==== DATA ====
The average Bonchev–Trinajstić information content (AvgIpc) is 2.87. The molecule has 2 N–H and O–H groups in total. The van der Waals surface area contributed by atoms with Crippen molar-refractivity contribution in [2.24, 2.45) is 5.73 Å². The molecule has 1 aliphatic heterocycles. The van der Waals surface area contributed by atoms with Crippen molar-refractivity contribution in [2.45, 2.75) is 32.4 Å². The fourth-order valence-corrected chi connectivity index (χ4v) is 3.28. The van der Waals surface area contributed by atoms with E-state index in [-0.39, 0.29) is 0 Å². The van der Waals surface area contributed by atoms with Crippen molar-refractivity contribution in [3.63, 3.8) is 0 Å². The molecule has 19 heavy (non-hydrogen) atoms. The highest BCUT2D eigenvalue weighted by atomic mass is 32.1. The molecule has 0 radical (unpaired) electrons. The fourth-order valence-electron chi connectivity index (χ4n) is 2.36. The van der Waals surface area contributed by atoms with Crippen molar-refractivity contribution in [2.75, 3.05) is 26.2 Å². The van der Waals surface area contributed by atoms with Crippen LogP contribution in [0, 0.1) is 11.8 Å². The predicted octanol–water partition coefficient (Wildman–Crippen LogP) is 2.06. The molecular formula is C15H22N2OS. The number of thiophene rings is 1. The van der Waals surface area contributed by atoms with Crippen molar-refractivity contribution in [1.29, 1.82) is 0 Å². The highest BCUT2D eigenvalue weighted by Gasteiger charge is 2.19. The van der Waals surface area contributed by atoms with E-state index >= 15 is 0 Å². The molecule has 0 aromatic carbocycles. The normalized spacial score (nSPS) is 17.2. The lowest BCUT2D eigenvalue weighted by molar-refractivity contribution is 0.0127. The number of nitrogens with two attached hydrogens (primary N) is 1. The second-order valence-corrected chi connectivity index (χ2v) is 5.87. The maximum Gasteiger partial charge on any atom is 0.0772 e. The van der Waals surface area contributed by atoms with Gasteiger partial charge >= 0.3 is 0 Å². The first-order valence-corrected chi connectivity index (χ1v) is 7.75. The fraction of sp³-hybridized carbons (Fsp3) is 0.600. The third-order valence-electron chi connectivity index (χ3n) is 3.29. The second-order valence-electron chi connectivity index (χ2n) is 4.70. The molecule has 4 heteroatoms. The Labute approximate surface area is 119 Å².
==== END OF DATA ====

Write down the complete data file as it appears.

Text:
The average Bonchev–Trinajstić information content (AvgIpc) is 2.87. The molecule has 2 N–H and O–H groups in total. The van der Waals surface area contributed by atoms with Crippen molar-refractivity contribution in [2.24, 2.45) is 5.73 Å². The molecule has 1 aliphatic heterocycles. The van der Waals surface area contributed by atoms with Crippen molar-refractivity contribution in [2.45, 2.75) is 32.4 Å². The fourth-order valence-corrected chi connectivity index (χ4v) is 3.28. The van der Waals surface area contributed by atoms with E-state index in [-0.39, 0.29) is 0 Å². The van der Waals surface area contributed by atoms with Crippen molar-refractivity contribution in [3.63, 3.8) is 0 Å². The molecule has 19 heavy (non-hydrogen) atoms. The highest BCUT2D eigenvalue weighted by atomic mass is 32.1. The molecule has 0 radical (unpaired) electrons. The fourth-order valence-electron chi connectivity index (χ4n) is 2.36. The van der Waals surface area contributed by atoms with Crippen molar-refractivity contribution in [2.75, 3.05) is 26.2 Å². The van der Waals surface area contributed by atoms with Crippen LogP contribution in [0, 0.1) is 11.8 Å². The predicted octanol–water partition coefficient (Wildman–Crippen LogP) is 2.06. The molecular formula is C15H22N2OS. The number of thiophene rings is 1. The van der Waals surface area contributed by atoms with Crippen molar-refractivity contribution in [1.29, 1.82) is 0 Å². The highest BCUT2D eigenvalue weighted by Gasteiger charge is 2.19. The van der Waals surface area contributed by atoms with E-state index >= 15 is 0 Å². The molecule has 0 aromatic carbocycles. The normalized spacial score (nSPS) is 17.2. The lowest BCUT2D eigenvalue weighted by molar-refractivity contribution is 0.0127. The number of nitrogens with two attached hydrogens (primary N) is 1. The second-order valence-corrected chi connectivity index (χ2v) is 5.87. The maximum Gasteiger partial charge on any atom is 0.0772 e. The van der Waals surface area contributed by atoms with Gasteiger partial charge >= 0.3 is 0 Å². The first-order valence-corrected chi connectivity index (χ1v) is 7.75. The fraction of sp³-hybridized carbons (Fsp3) is 0.600. The third-order valence-electron chi connectivity index (χ3n) is 3.29. The second-order valence-electron chi connectivity index (χ2n) is 4.70. The molecule has 4 heteroatoms. The Labute approximate surface area is 119 Å².